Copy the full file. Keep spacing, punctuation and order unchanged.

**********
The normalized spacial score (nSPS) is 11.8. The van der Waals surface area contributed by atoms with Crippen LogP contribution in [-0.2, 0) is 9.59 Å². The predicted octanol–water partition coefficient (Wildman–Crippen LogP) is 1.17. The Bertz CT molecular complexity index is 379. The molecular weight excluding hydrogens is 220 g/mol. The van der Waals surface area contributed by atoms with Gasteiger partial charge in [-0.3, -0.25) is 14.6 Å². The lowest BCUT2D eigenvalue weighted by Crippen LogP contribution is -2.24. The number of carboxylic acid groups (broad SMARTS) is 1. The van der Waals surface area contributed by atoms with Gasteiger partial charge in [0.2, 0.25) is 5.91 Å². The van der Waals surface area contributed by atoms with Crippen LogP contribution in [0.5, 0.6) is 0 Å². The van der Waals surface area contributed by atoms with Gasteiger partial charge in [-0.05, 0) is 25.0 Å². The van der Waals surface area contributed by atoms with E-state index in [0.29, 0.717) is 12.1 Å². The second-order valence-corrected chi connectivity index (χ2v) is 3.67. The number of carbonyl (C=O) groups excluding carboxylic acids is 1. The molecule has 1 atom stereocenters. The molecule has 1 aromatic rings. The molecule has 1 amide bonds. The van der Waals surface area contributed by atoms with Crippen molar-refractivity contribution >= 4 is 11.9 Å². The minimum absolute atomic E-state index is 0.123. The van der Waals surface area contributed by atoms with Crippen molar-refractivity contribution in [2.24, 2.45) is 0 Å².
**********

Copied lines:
The normalized spacial score (nSPS) is 11.8. The van der Waals surface area contributed by atoms with Crippen LogP contribution in [-0.2, 0) is 9.59 Å². The predicted octanol–water partition coefficient (Wildman–Crippen LogP) is 1.17. The Bertz CT molecular complexity index is 379. The molecular weight excluding hydrogens is 220 g/mol. The van der Waals surface area contributed by atoms with Gasteiger partial charge in [-0.3, -0.25) is 14.6 Å². The lowest BCUT2D eigenvalue weighted by Crippen LogP contribution is -2.24. The number of carboxylic acid groups (broad SMARTS) is 1. The van der Waals surface area contributed by atoms with Gasteiger partial charge in [0.2, 0.25) is 5.91 Å². The van der Waals surface area contributed by atoms with Crippen LogP contribution in [0.5, 0.6) is 0 Å². The van der Waals surface area contributed by atoms with Gasteiger partial charge in [-0.05, 0) is 25.0 Å². The van der Waals surface area contributed by atoms with E-state index in [0.29, 0.717) is 12.1 Å². The second-order valence-corrected chi connectivity index (χ2v) is 3.67. The number of carbonyl (C=O) groups excluding carboxylic acids is 1. The molecule has 1 atom stereocenters. The molecule has 1 aromatic rings. The molecule has 1 amide bonds. The van der Waals surface area contributed by atoms with Crippen molar-refractivity contribution >= 4 is 11.9 Å². The minimum absolute atomic E-state index is 0.123. The van der Waals surface area contributed by atoms with Crippen molar-refractivity contribution in [2.24, 2.45) is 0 Å².